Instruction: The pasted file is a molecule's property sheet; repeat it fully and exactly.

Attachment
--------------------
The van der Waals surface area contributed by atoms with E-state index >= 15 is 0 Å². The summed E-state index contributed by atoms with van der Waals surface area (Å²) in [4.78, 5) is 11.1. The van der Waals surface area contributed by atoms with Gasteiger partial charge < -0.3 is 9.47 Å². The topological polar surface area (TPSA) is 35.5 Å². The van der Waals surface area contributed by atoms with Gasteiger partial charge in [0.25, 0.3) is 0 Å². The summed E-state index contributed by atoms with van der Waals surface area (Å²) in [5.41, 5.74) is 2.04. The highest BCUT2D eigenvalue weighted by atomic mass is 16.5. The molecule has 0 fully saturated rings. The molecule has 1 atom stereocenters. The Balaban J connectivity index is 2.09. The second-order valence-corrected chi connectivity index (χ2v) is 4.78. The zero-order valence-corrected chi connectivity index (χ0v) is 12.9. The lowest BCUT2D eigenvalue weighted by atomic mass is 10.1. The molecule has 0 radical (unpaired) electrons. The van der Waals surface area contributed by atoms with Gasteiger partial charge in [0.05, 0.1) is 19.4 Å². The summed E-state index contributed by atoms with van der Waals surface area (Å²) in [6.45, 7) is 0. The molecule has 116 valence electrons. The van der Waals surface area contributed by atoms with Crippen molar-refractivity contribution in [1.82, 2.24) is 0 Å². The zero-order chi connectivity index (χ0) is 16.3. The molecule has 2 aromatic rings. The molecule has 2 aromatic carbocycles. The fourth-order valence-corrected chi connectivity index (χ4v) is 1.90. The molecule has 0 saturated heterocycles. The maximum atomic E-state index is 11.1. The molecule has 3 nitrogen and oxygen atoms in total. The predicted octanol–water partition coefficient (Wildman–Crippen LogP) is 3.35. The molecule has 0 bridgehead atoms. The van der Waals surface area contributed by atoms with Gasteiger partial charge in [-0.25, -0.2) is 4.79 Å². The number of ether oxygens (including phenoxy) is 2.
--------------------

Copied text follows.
The van der Waals surface area contributed by atoms with E-state index >= 15 is 0 Å². The summed E-state index contributed by atoms with van der Waals surface area (Å²) in [4.78, 5) is 11.1. The van der Waals surface area contributed by atoms with Gasteiger partial charge < -0.3 is 9.47 Å². The topological polar surface area (TPSA) is 35.5 Å². The van der Waals surface area contributed by atoms with Gasteiger partial charge in [0.25, 0.3) is 0 Å². The summed E-state index contributed by atoms with van der Waals surface area (Å²) in [5.41, 5.74) is 2.04. The highest BCUT2D eigenvalue weighted by atomic mass is 16.5. The molecule has 0 fully saturated rings. The molecule has 1 atom stereocenters. The Balaban J connectivity index is 2.09. The second-order valence-corrected chi connectivity index (χ2v) is 4.78. The zero-order valence-corrected chi connectivity index (χ0v) is 12.9. The lowest BCUT2D eigenvalue weighted by atomic mass is 10.1. The molecule has 0 radical (unpaired) electrons. The van der Waals surface area contributed by atoms with Gasteiger partial charge in [0.05, 0.1) is 19.4 Å². The summed E-state index contributed by atoms with van der Waals surface area (Å²) in [6.45, 7) is 0. The molecule has 116 valence electrons. The van der Waals surface area contributed by atoms with Crippen molar-refractivity contribution in [1.82, 2.24) is 0 Å². The zero-order chi connectivity index (χ0) is 16.3. The molecule has 2 aromatic rings. The molecule has 2 aromatic carbocycles. The fourth-order valence-corrected chi connectivity index (χ4v) is 1.90. The molecule has 0 saturated heterocycles. The maximum atomic E-state index is 11.1. The molecule has 3 nitrogen and oxygen atoms in total. The predicted octanol–water partition coefficient (Wildman–Crippen LogP) is 3.35. The molecule has 0 bridgehead atoms. The van der Waals surface area contributed by atoms with Gasteiger partial charge in [-0.25, -0.2) is 4.79 Å². The number of ether oxygens (including phenoxy) is 2.